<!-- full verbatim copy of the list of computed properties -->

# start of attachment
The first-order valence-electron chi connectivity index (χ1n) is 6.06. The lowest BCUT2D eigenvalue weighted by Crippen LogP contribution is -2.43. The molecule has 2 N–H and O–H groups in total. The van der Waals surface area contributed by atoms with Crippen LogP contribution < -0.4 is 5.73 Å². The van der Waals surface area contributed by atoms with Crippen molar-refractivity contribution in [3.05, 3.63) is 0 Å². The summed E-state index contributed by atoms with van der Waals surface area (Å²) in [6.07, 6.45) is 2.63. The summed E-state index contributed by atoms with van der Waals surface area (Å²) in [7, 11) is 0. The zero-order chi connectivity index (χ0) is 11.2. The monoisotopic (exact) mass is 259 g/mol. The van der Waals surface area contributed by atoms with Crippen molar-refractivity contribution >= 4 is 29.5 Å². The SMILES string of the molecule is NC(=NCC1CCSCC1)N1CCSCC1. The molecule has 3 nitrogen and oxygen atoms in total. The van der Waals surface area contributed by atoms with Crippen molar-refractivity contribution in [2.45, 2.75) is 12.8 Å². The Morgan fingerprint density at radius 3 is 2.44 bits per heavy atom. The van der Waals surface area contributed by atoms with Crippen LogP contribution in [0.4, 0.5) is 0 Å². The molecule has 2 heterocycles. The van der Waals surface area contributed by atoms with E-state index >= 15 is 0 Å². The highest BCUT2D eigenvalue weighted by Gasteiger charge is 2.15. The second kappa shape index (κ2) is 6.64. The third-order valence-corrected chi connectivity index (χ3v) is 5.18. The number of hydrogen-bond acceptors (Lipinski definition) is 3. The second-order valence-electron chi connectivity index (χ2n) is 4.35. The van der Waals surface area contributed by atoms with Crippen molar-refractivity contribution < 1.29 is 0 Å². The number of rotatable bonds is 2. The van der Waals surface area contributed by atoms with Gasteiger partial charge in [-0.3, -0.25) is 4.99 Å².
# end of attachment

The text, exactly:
The first-order valence-electron chi connectivity index (χ1n) is 6.06. The lowest BCUT2D eigenvalue weighted by Crippen LogP contribution is -2.43. The molecule has 2 N–H and O–H groups in total. The van der Waals surface area contributed by atoms with Crippen LogP contribution < -0.4 is 5.73 Å². The van der Waals surface area contributed by atoms with Crippen molar-refractivity contribution in [3.05, 3.63) is 0 Å². The summed E-state index contributed by atoms with van der Waals surface area (Å²) in [6.07, 6.45) is 2.63. The summed E-state index contributed by atoms with van der Waals surface area (Å²) in [7, 11) is 0. The zero-order chi connectivity index (χ0) is 11.2. The monoisotopic (exact) mass is 259 g/mol. The van der Waals surface area contributed by atoms with Crippen molar-refractivity contribution >= 4 is 29.5 Å². The SMILES string of the molecule is NC(=NCC1CCSCC1)N1CCSCC1. The molecule has 3 nitrogen and oxygen atoms in total. The van der Waals surface area contributed by atoms with Crippen molar-refractivity contribution in [2.45, 2.75) is 12.8 Å². The Morgan fingerprint density at radius 3 is 2.44 bits per heavy atom. The van der Waals surface area contributed by atoms with Crippen LogP contribution in [0.4, 0.5) is 0 Å². The molecule has 2 heterocycles. The van der Waals surface area contributed by atoms with E-state index >= 15 is 0 Å². The highest BCUT2D eigenvalue weighted by Gasteiger charge is 2.15. The second kappa shape index (κ2) is 6.64. The third-order valence-corrected chi connectivity index (χ3v) is 5.18. The number of hydrogen-bond acceptors (Lipinski definition) is 3. The second-order valence-electron chi connectivity index (χ2n) is 4.35. The van der Waals surface area contributed by atoms with Crippen molar-refractivity contribution < 1.29 is 0 Å². The number of rotatable bonds is 2. The van der Waals surface area contributed by atoms with Gasteiger partial charge in [-0.3, -0.25) is 4.99 Å².